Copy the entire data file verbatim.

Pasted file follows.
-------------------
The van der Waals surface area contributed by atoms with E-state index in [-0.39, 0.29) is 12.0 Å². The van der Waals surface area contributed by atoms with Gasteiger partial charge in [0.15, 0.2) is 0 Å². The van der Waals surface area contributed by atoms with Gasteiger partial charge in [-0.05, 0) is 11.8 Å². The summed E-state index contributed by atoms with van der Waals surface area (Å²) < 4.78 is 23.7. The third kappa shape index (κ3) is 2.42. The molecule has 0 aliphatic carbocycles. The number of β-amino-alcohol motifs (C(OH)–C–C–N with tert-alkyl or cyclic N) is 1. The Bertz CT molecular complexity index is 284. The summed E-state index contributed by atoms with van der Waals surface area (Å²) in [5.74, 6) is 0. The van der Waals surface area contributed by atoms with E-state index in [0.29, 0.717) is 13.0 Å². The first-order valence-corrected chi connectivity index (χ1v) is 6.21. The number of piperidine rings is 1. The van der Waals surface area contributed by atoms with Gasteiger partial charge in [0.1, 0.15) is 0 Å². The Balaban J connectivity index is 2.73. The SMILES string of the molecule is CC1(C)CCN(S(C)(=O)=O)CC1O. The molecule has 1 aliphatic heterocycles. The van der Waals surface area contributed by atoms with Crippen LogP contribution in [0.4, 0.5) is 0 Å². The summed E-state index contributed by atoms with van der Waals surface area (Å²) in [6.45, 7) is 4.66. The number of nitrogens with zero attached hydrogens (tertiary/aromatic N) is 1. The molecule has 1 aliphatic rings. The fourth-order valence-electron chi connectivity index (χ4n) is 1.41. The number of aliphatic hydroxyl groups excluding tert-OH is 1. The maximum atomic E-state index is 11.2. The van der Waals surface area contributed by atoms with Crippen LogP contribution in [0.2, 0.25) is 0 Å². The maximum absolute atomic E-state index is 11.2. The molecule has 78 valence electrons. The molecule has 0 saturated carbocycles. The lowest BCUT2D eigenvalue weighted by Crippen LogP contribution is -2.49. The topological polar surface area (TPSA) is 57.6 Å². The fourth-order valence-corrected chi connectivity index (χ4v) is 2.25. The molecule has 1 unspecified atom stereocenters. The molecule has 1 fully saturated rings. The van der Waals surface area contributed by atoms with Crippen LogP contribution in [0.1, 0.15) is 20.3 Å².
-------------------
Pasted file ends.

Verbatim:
The van der Waals surface area contributed by atoms with E-state index in [-0.39, 0.29) is 12.0 Å². The van der Waals surface area contributed by atoms with Gasteiger partial charge in [0.15, 0.2) is 0 Å². The van der Waals surface area contributed by atoms with Gasteiger partial charge in [-0.05, 0) is 11.8 Å². The summed E-state index contributed by atoms with van der Waals surface area (Å²) < 4.78 is 23.7. The third kappa shape index (κ3) is 2.42. The molecule has 0 aliphatic carbocycles. The number of β-amino-alcohol motifs (C(OH)–C–C–N with tert-alkyl or cyclic N) is 1. The Bertz CT molecular complexity index is 284. The summed E-state index contributed by atoms with van der Waals surface area (Å²) in [5.74, 6) is 0. The van der Waals surface area contributed by atoms with E-state index in [0.29, 0.717) is 13.0 Å². The first-order valence-corrected chi connectivity index (χ1v) is 6.21. The number of piperidine rings is 1. The van der Waals surface area contributed by atoms with Gasteiger partial charge in [0.1, 0.15) is 0 Å². The Balaban J connectivity index is 2.73. The SMILES string of the molecule is CC1(C)CCN(S(C)(=O)=O)CC1O. The molecule has 1 aliphatic heterocycles. The van der Waals surface area contributed by atoms with Crippen LogP contribution in [0.4, 0.5) is 0 Å². The summed E-state index contributed by atoms with van der Waals surface area (Å²) in [6.45, 7) is 4.66. The number of nitrogens with zero attached hydrogens (tertiary/aromatic N) is 1. The molecule has 1 aliphatic rings. The fourth-order valence-electron chi connectivity index (χ4n) is 1.41. The number of aliphatic hydroxyl groups excluding tert-OH is 1. The maximum atomic E-state index is 11.2. The van der Waals surface area contributed by atoms with Crippen LogP contribution in [0.2, 0.25) is 0 Å². The maximum absolute atomic E-state index is 11.2. The molecule has 78 valence electrons. The molecule has 0 saturated carbocycles. The lowest BCUT2D eigenvalue weighted by Crippen LogP contribution is -2.49. The topological polar surface area (TPSA) is 57.6 Å². The fourth-order valence-corrected chi connectivity index (χ4v) is 2.25. The molecule has 1 unspecified atom stereocenters. The molecule has 1 fully saturated rings. The van der Waals surface area contributed by atoms with Crippen LogP contribution in [0.1, 0.15) is 20.3 Å².